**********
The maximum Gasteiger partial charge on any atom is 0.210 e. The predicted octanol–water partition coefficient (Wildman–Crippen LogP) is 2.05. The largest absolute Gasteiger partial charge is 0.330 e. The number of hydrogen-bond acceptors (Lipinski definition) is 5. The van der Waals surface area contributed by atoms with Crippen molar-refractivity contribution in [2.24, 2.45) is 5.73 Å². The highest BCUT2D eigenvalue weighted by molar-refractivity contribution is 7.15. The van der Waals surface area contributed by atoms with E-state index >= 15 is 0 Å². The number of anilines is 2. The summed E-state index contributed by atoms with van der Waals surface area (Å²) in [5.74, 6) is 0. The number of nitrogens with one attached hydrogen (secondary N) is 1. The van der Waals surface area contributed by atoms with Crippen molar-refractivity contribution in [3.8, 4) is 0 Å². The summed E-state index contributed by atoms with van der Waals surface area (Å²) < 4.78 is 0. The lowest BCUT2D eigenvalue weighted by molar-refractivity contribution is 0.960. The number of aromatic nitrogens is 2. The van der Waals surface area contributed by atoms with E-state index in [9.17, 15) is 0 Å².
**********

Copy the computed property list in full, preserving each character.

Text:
The maximum Gasteiger partial charge on any atom is 0.210 e. The predicted octanol–water partition coefficient (Wildman–Crippen LogP) is 2.05. The largest absolute Gasteiger partial charge is 0.330 e. The number of hydrogen-bond acceptors (Lipinski definition) is 5. The van der Waals surface area contributed by atoms with Crippen molar-refractivity contribution in [2.24, 2.45) is 5.73 Å². The highest BCUT2D eigenvalue weighted by molar-refractivity contribution is 7.15. The van der Waals surface area contributed by atoms with E-state index >= 15 is 0 Å². The number of anilines is 2. The summed E-state index contributed by atoms with van der Waals surface area (Å²) in [5.74, 6) is 0. The number of nitrogens with one attached hydrogen (secondary N) is 1. The van der Waals surface area contributed by atoms with Crippen molar-refractivity contribution in [3.8, 4) is 0 Å². The summed E-state index contributed by atoms with van der Waals surface area (Å²) < 4.78 is 0. The lowest BCUT2D eigenvalue weighted by molar-refractivity contribution is 0.960. The number of aromatic nitrogens is 2. The van der Waals surface area contributed by atoms with E-state index in [9.17, 15) is 0 Å².